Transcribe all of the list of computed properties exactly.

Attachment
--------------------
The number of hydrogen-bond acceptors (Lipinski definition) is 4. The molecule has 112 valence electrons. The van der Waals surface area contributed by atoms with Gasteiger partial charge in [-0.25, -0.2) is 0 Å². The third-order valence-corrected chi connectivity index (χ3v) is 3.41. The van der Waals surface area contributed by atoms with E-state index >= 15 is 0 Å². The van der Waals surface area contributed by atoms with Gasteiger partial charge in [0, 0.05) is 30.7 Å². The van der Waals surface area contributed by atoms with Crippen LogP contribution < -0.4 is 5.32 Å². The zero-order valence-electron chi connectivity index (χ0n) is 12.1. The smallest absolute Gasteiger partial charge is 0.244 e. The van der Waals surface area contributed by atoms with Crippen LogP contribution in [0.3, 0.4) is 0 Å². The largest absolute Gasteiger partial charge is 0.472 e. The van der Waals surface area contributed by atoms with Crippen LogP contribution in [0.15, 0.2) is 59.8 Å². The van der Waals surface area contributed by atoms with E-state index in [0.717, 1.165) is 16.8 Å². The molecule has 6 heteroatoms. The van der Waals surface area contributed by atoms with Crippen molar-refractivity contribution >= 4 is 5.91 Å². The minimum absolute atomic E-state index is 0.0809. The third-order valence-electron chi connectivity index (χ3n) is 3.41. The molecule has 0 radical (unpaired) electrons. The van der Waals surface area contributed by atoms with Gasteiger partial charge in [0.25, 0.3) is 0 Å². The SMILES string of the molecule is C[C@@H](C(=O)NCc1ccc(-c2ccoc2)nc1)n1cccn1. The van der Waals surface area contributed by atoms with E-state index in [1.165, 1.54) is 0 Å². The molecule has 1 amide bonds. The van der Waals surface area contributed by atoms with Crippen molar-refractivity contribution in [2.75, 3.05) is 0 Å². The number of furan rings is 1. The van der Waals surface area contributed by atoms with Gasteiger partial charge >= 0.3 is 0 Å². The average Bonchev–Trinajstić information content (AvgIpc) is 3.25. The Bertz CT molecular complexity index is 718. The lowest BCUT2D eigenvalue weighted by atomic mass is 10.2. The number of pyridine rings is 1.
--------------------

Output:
The number of hydrogen-bond acceptors (Lipinski definition) is 4. The molecule has 112 valence electrons. The van der Waals surface area contributed by atoms with Gasteiger partial charge in [-0.25, -0.2) is 0 Å². The third-order valence-corrected chi connectivity index (χ3v) is 3.41. The van der Waals surface area contributed by atoms with E-state index >= 15 is 0 Å². The van der Waals surface area contributed by atoms with Gasteiger partial charge in [0, 0.05) is 30.7 Å². The van der Waals surface area contributed by atoms with Crippen LogP contribution < -0.4 is 5.32 Å². The zero-order valence-electron chi connectivity index (χ0n) is 12.1. The smallest absolute Gasteiger partial charge is 0.244 e. The van der Waals surface area contributed by atoms with Crippen LogP contribution in [0.3, 0.4) is 0 Å². The largest absolute Gasteiger partial charge is 0.472 e. The van der Waals surface area contributed by atoms with Crippen LogP contribution in [0.15, 0.2) is 59.8 Å². The van der Waals surface area contributed by atoms with E-state index in [0.717, 1.165) is 16.8 Å². The molecule has 6 heteroatoms. The van der Waals surface area contributed by atoms with Crippen molar-refractivity contribution >= 4 is 5.91 Å². The minimum absolute atomic E-state index is 0.0809. The third-order valence-electron chi connectivity index (χ3n) is 3.41. The molecule has 0 radical (unpaired) electrons. The van der Waals surface area contributed by atoms with Gasteiger partial charge in [0.25, 0.3) is 0 Å². The SMILES string of the molecule is C[C@@H](C(=O)NCc1ccc(-c2ccoc2)nc1)n1cccn1. The van der Waals surface area contributed by atoms with E-state index in [1.165, 1.54) is 0 Å². The molecule has 1 amide bonds. The van der Waals surface area contributed by atoms with Crippen molar-refractivity contribution in [2.75, 3.05) is 0 Å². The number of furan rings is 1. The van der Waals surface area contributed by atoms with Gasteiger partial charge >= 0.3 is 0 Å². The average Bonchev–Trinajstić information content (AvgIpc) is 3.25. The Bertz CT molecular complexity index is 718. The lowest BCUT2D eigenvalue weighted by atomic mass is 10.2. The number of pyridine rings is 1.